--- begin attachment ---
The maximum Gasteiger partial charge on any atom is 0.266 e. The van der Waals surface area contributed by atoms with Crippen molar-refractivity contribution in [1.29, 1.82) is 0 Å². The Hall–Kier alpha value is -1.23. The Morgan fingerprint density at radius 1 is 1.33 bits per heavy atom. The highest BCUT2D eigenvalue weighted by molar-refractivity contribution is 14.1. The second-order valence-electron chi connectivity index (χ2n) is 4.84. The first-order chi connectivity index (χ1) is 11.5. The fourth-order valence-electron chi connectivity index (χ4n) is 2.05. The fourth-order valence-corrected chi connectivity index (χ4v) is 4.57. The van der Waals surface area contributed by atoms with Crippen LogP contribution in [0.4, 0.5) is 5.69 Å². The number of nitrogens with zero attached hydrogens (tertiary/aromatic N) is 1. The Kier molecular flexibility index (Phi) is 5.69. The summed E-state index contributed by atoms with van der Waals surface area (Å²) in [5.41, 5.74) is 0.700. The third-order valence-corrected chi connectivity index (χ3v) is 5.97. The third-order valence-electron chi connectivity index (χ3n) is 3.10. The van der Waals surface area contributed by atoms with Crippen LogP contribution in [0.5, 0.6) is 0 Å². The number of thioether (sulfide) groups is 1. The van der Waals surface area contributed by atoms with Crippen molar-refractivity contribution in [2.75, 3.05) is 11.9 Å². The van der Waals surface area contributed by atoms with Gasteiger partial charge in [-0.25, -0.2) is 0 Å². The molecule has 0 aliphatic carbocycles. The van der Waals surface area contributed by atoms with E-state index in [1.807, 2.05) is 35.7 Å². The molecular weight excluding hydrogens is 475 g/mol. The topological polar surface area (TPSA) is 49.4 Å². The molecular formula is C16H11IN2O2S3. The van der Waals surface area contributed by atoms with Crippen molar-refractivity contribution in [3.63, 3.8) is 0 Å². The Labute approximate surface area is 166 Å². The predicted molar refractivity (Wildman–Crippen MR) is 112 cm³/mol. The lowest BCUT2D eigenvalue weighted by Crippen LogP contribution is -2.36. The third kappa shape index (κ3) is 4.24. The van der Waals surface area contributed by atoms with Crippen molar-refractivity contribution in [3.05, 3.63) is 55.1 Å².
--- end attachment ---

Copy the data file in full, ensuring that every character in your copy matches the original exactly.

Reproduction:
The maximum Gasteiger partial charge on any atom is 0.266 e. The van der Waals surface area contributed by atoms with Crippen molar-refractivity contribution in [1.29, 1.82) is 0 Å². The Hall–Kier alpha value is -1.23. The Morgan fingerprint density at radius 1 is 1.33 bits per heavy atom. The highest BCUT2D eigenvalue weighted by molar-refractivity contribution is 14.1. The second-order valence-electron chi connectivity index (χ2n) is 4.84. The first-order chi connectivity index (χ1) is 11.5. The fourth-order valence-electron chi connectivity index (χ4n) is 2.05. The fourth-order valence-corrected chi connectivity index (χ4v) is 4.57. The van der Waals surface area contributed by atoms with Crippen LogP contribution in [0.4, 0.5) is 5.69 Å². The number of nitrogens with zero attached hydrogens (tertiary/aromatic N) is 1. The Kier molecular flexibility index (Phi) is 5.69. The summed E-state index contributed by atoms with van der Waals surface area (Å²) in [5.41, 5.74) is 0.700. The third-order valence-corrected chi connectivity index (χ3v) is 5.97. The third-order valence-electron chi connectivity index (χ3n) is 3.10. The van der Waals surface area contributed by atoms with Crippen LogP contribution in [0.5, 0.6) is 0 Å². The number of thioether (sulfide) groups is 1. The van der Waals surface area contributed by atoms with Crippen molar-refractivity contribution in [2.75, 3.05) is 11.9 Å². The van der Waals surface area contributed by atoms with Gasteiger partial charge in [-0.25, -0.2) is 0 Å². The molecule has 0 aliphatic carbocycles. The van der Waals surface area contributed by atoms with E-state index in [1.807, 2.05) is 35.7 Å². The molecular weight excluding hydrogens is 475 g/mol. The topological polar surface area (TPSA) is 49.4 Å². The molecular formula is C16H11IN2O2S3. The van der Waals surface area contributed by atoms with Crippen molar-refractivity contribution in [3.63, 3.8) is 0 Å². The Labute approximate surface area is 166 Å². The predicted molar refractivity (Wildman–Crippen MR) is 112 cm³/mol. The lowest BCUT2D eigenvalue weighted by Crippen LogP contribution is -2.36. The third kappa shape index (κ3) is 4.24. The van der Waals surface area contributed by atoms with Crippen molar-refractivity contribution in [3.05, 3.63) is 55.1 Å².